This review originally appeared on the now-defunct site FamilyWonder.com, which showcased children's entertainment for parents and caregivers.
Best For Ages: 6-8, 9-12
Buzz Lightyear plus fellow space rangers Princess Mira, Booster, and XR learn to work together as they foil Evil Emperor Zurg's nefarious schemes to rule the universe. Less sophisticated than TOY STORY, BUZZ LIGHTYEAR OF STAR COMMAND still offers plenty of laughs and team spirit.
Educational Value: Though they're quick to fire lasers, Star Command cadets demonstrate teamwork and discipline, plus enthusiasm for science.
Entertainment Value: The quick pace and bombastic music keep the action exciting. The predictability of some sci-fi themes adds to the humor, as kids can predict what the bad guys will do.
Frightening situations: Buzz flies into black holes, is menaced by evil robots, races past nasty hornet drones, and the like.
Profanity: Nothing stronger than "Drat."
Questionable Behavior: Buzz, Princess Mira, and custodian Booster doesn't always follow Star Command rules.
Violence: Many space battles with dramatic explosions, though nobody dies and only repairable robots are injured.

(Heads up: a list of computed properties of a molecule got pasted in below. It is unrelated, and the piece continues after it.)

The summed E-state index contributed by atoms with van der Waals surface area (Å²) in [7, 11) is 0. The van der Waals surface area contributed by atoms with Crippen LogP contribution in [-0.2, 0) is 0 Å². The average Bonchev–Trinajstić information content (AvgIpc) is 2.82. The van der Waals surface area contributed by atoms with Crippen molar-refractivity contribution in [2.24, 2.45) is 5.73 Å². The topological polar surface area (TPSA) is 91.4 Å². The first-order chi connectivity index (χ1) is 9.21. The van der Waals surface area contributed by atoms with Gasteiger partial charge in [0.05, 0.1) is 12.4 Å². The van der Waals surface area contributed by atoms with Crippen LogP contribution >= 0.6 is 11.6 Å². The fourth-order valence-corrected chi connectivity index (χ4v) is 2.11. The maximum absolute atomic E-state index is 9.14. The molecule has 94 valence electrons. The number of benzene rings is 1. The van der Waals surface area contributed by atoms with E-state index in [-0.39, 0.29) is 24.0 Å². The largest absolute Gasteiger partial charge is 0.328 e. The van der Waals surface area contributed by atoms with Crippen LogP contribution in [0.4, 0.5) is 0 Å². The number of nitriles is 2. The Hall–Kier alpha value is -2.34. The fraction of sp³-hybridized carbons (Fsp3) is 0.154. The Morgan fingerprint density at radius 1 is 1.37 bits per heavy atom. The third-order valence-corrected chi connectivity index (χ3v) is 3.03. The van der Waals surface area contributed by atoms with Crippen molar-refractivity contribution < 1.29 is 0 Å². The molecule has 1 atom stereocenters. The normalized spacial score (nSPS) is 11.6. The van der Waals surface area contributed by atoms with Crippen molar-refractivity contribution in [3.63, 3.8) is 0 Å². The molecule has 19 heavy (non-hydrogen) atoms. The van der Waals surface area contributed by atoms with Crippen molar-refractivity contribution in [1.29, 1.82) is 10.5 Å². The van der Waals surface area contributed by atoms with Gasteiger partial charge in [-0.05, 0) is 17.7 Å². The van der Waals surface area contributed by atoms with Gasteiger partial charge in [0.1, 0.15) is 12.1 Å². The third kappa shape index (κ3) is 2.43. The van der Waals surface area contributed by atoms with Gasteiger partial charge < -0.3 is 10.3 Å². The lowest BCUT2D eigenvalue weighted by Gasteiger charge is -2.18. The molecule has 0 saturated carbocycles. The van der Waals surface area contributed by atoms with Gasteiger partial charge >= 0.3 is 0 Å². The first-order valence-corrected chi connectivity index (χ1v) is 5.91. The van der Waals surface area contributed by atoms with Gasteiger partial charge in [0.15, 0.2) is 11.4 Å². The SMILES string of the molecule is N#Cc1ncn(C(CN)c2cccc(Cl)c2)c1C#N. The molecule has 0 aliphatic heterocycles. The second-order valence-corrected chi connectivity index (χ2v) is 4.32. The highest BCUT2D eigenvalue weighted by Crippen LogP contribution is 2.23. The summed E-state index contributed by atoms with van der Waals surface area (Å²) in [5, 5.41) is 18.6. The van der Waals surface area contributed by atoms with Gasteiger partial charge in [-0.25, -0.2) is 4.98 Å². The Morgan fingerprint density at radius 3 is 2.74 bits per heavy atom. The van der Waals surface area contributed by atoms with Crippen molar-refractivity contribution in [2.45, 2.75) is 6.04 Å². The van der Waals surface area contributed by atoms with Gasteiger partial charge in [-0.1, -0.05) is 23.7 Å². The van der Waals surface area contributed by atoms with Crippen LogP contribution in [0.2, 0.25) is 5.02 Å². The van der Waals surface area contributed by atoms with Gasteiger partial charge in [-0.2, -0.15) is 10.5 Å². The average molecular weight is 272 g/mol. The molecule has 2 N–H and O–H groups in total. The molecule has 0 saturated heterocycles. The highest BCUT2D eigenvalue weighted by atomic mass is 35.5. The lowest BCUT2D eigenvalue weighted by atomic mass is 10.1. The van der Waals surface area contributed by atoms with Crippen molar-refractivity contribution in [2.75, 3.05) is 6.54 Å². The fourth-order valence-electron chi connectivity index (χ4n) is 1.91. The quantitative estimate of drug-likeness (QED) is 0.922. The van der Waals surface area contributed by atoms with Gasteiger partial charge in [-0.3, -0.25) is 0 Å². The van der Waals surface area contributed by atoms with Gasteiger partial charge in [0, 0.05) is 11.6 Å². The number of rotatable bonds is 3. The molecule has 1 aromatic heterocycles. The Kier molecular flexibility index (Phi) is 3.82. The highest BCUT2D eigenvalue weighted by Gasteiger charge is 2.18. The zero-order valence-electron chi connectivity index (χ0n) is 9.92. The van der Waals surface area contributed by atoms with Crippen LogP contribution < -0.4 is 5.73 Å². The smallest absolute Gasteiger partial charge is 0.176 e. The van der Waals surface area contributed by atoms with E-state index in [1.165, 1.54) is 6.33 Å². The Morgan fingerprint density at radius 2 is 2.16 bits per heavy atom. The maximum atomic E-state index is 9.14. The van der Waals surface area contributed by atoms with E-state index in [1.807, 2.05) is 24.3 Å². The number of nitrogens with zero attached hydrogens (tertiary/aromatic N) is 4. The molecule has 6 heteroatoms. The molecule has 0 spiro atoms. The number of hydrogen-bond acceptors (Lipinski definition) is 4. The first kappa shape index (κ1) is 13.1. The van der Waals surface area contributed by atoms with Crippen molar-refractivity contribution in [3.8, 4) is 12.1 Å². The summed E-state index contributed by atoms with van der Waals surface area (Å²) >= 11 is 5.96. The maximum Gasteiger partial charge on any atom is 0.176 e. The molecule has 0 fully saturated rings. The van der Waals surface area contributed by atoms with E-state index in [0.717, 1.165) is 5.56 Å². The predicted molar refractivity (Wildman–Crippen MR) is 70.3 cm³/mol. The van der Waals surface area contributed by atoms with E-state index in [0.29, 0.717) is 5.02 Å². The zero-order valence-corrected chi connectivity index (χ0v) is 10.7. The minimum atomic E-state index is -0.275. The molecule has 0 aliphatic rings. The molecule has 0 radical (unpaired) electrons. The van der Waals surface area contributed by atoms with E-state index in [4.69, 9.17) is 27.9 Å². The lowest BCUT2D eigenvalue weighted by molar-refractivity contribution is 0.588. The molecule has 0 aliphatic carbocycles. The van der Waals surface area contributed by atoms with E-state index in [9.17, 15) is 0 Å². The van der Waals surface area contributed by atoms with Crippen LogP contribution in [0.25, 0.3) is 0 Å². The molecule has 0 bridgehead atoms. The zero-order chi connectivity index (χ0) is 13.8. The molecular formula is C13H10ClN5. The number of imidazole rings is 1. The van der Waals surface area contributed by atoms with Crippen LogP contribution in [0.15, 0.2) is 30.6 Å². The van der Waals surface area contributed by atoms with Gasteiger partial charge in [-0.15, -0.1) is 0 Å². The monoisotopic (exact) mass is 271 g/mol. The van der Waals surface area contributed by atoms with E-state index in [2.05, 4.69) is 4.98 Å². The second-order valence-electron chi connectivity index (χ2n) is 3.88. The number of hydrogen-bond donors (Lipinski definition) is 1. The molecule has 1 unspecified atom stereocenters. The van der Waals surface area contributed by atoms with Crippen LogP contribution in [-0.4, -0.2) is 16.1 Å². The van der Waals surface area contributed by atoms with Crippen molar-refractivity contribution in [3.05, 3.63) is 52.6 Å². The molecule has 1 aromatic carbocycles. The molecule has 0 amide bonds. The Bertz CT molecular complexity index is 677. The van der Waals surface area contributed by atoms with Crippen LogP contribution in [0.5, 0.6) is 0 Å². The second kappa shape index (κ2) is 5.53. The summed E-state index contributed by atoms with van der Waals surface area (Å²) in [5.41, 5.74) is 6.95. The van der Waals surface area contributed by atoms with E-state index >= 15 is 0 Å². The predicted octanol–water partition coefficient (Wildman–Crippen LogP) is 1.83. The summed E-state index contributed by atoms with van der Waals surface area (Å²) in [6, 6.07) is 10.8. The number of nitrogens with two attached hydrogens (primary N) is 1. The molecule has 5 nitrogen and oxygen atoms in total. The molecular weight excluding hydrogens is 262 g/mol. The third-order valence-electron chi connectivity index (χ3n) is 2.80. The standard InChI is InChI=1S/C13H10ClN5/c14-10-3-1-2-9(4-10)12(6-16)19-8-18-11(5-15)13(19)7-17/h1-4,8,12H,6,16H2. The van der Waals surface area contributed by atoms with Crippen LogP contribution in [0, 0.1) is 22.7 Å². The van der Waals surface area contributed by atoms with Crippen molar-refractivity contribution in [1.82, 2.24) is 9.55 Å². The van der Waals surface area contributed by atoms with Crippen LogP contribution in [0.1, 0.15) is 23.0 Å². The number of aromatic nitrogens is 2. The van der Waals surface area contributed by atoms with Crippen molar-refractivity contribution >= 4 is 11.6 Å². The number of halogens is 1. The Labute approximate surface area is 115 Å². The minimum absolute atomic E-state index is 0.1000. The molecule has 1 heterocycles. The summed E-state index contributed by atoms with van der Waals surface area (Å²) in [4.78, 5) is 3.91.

Though it lacks the cutting edge animation and postmodern humor of the TOY STORY films, the spinoff BUZZ LIGHTYEAR OF STAR COMMAND: THE ADVENTURE CONTINUES still entertains kids who like space adventure. It features many superficial similarities to the STAR WARS films -- a princess who fights as a space ranger, a robot who can interface with the Galactic Alliance computer, Hornet fighters who look like battle droids, an evil emperor seeking galactic conquest. But the penchant for parody of itself and other films makes BUZZ LIGHTYEAR quite witty, even for adults.
In each episode, Zurg poses a threat to the Alliance, but most of the real problems come from within -- rangers seeking personal glory don't work together, overly helpful robots try to control Star Command, that sort of crisis. "Evil never wins," as Buzz tells Zurg in nearly every episode, but selfishness and arrogance among the rangers cause almost as much trouble. The rangers learn to cooperate and cover for each other on their way to infinity and beyond.
Some of the jokes are meant for adults, like the energy vampire named "NOS-4-A2," and the "target tick" that works like a computer bug in the Star Command systems. When XR downloades the entire database of the Alliance, he announces gleefully that he'll never have to ask for directions again. Six-year-olds who grew up watching movies laugh aloud when Zurg asks why his henchmen can't set up "one of those chain reactions" often used in STAR WARS so little ships can blow up enormous space stations. "I was ready to kiss our refuse hatch goodbye!" admits Commander Nebula.
Parents may be uncomfortable at how quickly the supposedly peaceful rangers pull out their weapons, but they fight for underdogs and nobody ever really gets hurt. Plucky Mira and awkward Booster make excellent role models for girls interested in science and children who have physical limitations yet dream of overcoming them.
Children's Television Reviews